I can't believe that a survey has to be conducted to get input from service members on lifting the ban on gays in the military. Did a survey have to be conducted in the past for equal treatment of women or blacks in the military? Of course NOT! furthermore to extend the survey to family members as well??? what the heck? It's high time to do what is right and lift the ban!
- Jim, Minneapolis, MN
7/30/2010 9:24:31 AM
Why didn't I get a survey?
- mary, missouri
7/28/2010 7:29:06 PM
The Dont Ask Dont Policy should NOT be revoked. We are already stretched to our limits as Soldiers and all this does is add stress and conflict throughout the ranks. The military is not for everyone and I'm all about freedom of choice, just not in our work force. Its my understanding Obama never served so how can he revoke a policy he doesnt understand the reasoning behind. The military says NO.
- SSG Drill Sergeant, Fort Leonard Wood
7/28/2010 1:01:33 AM
I believe that things are just fine the way they are. Gay people definately aren't any diffrent than anyone else and they very much deserve the same rights any one else has, however, think of the concequences in the military life... battle buddie system, roomates, open bay, field environment, open showers ect. I believe it makes a lot of diffrence when one's privacy is kept to themselves because not everyones is comfortable arround gay people. If anything should change it should probably be the fact that no one should get in trouble for their sexual preference... If you're gay that's completely ok, just keep it to yourself to avoid any dilemas as far as military life is concerned.
- Daisy, Korea
7/27/2010 9:24:21 AM
I am currently stationed in Afghanistan,, and the Don't Ask Don't Tell Policy still stands. I have been in the Active Army for 4 years now, and believe me if someone is Gay you will know if they want you too. And Gays don't care who knows even if they are in the Military. I feel that if the Don't Ask Don't Tell Policy is taken away it will just cause more people getting their feelings hurt, problems, and more fights in the Military. The only thing that could be changed that would make a difference is if someone does come out, then no action can be taken. Things are good the way they are. I think if the Policy changes there will be girls and guys walking around holding hands and kissing in front of people. ANd that is not what the Army is all about. If the Policy stays then they want come out period and that is what needs to happen. If you are gay then ok you are gay no one else needs to know but your partener. PERIOD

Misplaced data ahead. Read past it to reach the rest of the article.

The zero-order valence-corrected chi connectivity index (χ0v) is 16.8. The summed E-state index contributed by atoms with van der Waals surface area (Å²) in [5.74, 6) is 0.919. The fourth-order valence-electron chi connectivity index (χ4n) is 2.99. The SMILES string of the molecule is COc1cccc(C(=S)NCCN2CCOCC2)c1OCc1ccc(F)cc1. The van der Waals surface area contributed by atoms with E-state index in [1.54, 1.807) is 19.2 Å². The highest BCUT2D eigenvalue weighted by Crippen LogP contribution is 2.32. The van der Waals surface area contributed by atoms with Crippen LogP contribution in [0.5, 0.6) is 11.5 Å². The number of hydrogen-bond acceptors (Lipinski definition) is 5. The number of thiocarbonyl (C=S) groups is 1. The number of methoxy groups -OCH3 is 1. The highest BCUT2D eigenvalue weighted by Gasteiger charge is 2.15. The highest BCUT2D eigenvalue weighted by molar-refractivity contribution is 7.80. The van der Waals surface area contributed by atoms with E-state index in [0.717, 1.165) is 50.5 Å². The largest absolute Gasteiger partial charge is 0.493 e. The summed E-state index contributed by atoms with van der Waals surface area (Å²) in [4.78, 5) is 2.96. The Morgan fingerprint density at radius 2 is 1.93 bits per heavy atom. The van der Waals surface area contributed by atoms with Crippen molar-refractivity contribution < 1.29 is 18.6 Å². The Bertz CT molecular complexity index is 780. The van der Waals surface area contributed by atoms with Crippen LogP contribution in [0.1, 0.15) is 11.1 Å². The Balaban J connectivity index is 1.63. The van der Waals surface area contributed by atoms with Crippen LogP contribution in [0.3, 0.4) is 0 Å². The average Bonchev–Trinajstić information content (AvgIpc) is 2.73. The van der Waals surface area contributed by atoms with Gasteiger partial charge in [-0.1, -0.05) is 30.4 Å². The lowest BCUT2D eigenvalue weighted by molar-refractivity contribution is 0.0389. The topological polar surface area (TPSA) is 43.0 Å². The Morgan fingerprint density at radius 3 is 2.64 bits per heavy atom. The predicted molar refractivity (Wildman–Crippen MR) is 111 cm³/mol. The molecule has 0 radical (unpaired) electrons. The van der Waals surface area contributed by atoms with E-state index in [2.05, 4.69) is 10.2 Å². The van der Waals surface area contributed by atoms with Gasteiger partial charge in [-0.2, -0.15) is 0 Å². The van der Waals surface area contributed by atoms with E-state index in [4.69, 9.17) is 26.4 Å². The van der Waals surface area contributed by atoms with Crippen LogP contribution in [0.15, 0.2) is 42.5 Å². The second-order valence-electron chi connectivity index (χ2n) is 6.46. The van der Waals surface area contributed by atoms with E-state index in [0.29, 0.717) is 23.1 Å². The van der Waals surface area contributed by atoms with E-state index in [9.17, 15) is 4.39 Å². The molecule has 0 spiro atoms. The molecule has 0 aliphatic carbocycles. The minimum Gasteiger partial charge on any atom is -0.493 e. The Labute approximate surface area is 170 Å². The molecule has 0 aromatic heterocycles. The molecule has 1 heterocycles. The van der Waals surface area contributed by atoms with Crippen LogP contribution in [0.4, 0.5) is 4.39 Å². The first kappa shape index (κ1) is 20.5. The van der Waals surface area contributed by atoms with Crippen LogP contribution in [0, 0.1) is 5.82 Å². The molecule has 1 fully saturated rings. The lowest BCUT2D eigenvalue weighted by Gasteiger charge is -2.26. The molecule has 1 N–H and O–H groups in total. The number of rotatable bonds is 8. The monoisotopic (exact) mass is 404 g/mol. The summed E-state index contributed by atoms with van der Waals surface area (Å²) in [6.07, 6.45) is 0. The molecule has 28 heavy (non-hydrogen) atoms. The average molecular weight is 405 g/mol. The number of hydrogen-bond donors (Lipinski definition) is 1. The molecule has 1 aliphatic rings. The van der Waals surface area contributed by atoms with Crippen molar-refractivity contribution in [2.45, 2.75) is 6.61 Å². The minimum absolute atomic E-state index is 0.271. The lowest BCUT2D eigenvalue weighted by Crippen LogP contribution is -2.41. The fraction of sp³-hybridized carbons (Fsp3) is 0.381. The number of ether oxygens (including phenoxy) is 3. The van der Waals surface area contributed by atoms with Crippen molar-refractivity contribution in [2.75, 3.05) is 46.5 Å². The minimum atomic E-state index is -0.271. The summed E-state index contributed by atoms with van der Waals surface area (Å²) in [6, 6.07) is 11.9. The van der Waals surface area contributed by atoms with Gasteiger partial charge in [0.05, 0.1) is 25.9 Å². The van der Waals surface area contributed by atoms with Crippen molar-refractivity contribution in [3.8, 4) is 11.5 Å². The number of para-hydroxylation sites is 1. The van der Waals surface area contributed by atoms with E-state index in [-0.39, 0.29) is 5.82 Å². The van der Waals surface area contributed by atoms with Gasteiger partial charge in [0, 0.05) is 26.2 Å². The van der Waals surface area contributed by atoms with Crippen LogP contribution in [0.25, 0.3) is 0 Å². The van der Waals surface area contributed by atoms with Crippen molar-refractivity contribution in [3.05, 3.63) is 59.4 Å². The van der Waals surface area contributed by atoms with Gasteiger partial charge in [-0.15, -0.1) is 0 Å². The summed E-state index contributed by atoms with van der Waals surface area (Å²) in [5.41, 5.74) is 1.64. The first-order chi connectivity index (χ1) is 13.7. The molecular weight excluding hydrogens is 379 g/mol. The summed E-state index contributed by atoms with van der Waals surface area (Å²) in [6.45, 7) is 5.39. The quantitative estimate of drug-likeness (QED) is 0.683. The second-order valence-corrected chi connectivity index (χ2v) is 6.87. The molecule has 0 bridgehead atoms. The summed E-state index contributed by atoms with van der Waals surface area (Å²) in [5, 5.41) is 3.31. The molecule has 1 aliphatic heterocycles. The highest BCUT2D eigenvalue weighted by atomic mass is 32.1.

- Soldier, Afghanistan
7/27/2010 6:44:12 AM
I believe if your willing to give up your freedom for the country then you should be able to be who you are. People discriminate everyday in the military and that will never stop. People that have the issues with it are the ones that cause problems in the work place because they are judging them before they even get to know them. Lesbians and gays aren't looking at the same sex and thinking that they want to have relations with everybody. I am sorry but they do have standards and don't any tpye of relations with everyone in their eye site. They are out there saving lives everyday so they should live the life that the choose/want/born to live. America is supposed to be a "free country" but thats not true. I hate to say it but there are many people "out" in the military anyway so by giving up the policy you can let their family actually be apart of their lives and to me that is the best thing anyone could ever ask for.
- ashley, korea
7/27/2010 2:18:44 AM
For all those people who think DADT is a sound policy because work should just be work, well I ask how many of you NEVER mention your spouse, your home life, etc? How many of you ask a fellow member how things are going at home or with the kids in the course of nice, professional conversation?
Asking homosexuals to keep mum on something most of us wouldn't last 10 minutes...well, its just hipocrosy.
Not to mention DADT flies in the face of numerous briefings Iwe've all heard regarding mental health and keeping open lines of communication to prevent depression, domestic abuse, job satisfaction, etc.
DADT is just outdated in so many ways.
- Jennifer, DC
7/25/2010 6:48:32 PM
I notice that there is a lot of comparing blacks and discrimination to that of gays and lesbians. There is no comparison in the choice an individual makes with regards to his or her sexual orientation to that of the indiscriminate practices which saw the deaths of thousands if not millions of blacks because they were considered as property and not human beings. If when making you case for why you must be accepted as a member of society I would ask that if you have not met the struggles of my anncestors respect their plight as their own and not yours.
The commitment we make to our country should not be about one's gender but whether he or she can serve in the capacity for which they joined. Loyalty, Duty, Respect, Self-less Service, Honor, Integrity and Personal Courage should be a Soldiers primary focus. Again it's a volunteer Army you are not forced to be there.